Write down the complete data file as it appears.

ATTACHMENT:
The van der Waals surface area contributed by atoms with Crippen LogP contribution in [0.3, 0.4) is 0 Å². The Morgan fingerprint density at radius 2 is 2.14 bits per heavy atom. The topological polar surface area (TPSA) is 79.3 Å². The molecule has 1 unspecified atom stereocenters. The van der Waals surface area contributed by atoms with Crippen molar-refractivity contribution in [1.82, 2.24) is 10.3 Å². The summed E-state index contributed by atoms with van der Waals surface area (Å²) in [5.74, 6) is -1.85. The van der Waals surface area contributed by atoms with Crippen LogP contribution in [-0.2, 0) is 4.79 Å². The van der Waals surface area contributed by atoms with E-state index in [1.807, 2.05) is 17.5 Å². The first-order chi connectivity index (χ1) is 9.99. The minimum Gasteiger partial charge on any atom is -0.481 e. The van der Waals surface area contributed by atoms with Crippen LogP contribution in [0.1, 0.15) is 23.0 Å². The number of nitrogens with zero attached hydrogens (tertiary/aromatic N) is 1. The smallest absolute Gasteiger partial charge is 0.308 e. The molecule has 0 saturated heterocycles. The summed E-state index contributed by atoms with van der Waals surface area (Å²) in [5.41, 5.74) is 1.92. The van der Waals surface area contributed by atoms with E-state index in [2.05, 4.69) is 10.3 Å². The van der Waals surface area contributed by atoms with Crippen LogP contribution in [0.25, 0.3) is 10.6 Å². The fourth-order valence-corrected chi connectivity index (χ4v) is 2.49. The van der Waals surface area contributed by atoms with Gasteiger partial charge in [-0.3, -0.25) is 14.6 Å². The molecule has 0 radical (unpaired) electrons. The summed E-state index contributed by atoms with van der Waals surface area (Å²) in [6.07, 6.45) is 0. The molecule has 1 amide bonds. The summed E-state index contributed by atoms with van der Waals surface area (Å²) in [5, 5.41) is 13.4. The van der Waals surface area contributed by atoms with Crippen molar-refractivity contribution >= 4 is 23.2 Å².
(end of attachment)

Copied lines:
The van der Waals surface area contributed by atoms with Crippen LogP contribution in [0.3, 0.4) is 0 Å². The Morgan fingerprint density at radius 2 is 2.14 bits per heavy atom. The topological polar surface area (TPSA) is 79.3 Å². The molecule has 1 unspecified atom stereocenters. The van der Waals surface area contributed by atoms with Crippen molar-refractivity contribution in [1.82, 2.24) is 10.3 Å². The summed E-state index contributed by atoms with van der Waals surface area (Å²) in [5.74, 6) is -1.85. The van der Waals surface area contributed by atoms with Crippen LogP contribution in [-0.2, 0) is 4.79 Å². The van der Waals surface area contributed by atoms with E-state index in [1.807, 2.05) is 17.5 Å². The first-order chi connectivity index (χ1) is 9.99. The minimum Gasteiger partial charge on any atom is -0.481 e. The van der Waals surface area contributed by atoms with Crippen LogP contribution in [0.1, 0.15) is 23.0 Å². The number of nitrogens with zero attached hydrogens (tertiary/aromatic N) is 1. The smallest absolute Gasteiger partial charge is 0.308 e. The molecule has 0 saturated heterocycles. The summed E-state index contributed by atoms with van der Waals surface area (Å²) in [5.41, 5.74) is 1.92. The van der Waals surface area contributed by atoms with E-state index in [2.05, 4.69) is 10.3 Å². The van der Waals surface area contributed by atoms with Crippen LogP contribution in [0.25, 0.3) is 10.6 Å². The fourth-order valence-corrected chi connectivity index (χ4v) is 2.49. The van der Waals surface area contributed by atoms with Gasteiger partial charge in [-0.3, -0.25) is 14.6 Å². The molecule has 0 radical (unpaired) electrons. The summed E-state index contributed by atoms with van der Waals surface area (Å²) in [6.07, 6.45) is 0. The molecule has 1 amide bonds. The summed E-state index contributed by atoms with van der Waals surface area (Å²) in [5, 5.41) is 13.4. The van der Waals surface area contributed by atoms with Crippen molar-refractivity contribution >= 4 is 23.2 Å².